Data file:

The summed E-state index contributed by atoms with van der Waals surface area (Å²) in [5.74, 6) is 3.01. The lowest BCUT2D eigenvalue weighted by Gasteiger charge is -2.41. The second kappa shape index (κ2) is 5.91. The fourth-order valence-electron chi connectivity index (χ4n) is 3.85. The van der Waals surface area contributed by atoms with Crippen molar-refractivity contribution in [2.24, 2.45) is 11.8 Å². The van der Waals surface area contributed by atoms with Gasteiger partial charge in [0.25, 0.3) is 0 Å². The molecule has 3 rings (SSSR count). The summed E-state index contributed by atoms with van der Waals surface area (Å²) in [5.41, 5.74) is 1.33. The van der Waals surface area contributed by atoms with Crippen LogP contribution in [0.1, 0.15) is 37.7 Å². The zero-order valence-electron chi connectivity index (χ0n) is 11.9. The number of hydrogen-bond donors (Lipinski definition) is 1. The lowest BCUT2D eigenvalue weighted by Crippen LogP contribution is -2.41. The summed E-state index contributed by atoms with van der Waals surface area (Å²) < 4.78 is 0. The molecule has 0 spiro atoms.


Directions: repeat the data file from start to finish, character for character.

The summed E-state index contributed by atoms with van der Waals surface area (Å²) in [5.74, 6) is 3.01. The lowest BCUT2D eigenvalue weighted by Gasteiger charge is -2.41. The second kappa shape index (κ2) is 5.91. The fourth-order valence-electron chi connectivity index (χ4n) is 3.85. The van der Waals surface area contributed by atoms with Crippen molar-refractivity contribution in [2.24, 2.45) is 11.8 Å². The van der Waals surface area contributed by atoms with Gasteiger partial charge in [0.25, 0.3) is 0 Å². The molecule has 3 rings (SSSR count). The summed E-state index contributed by atoms with van der Waals surface area (Å²) in [5.41, 5.74) is 1.33. The van der Waals surface area contributed by atoms with Crippen LogP contribution in [0.1, 0.15) is 37.7 Å². The zero-order valence-electron chi connectivity index (χ0n) is 11.9. The number of hydrogen-bond donors (Lipinski definition) is 1. The lowest BCUT2D eigenvalue weighted by Crippen LogP contribution is -2.41. The summed E-state index contributed by atoms with van der Waals surface area (Å²) < 4.78 is 0. The molecule has 0 spiro atoms.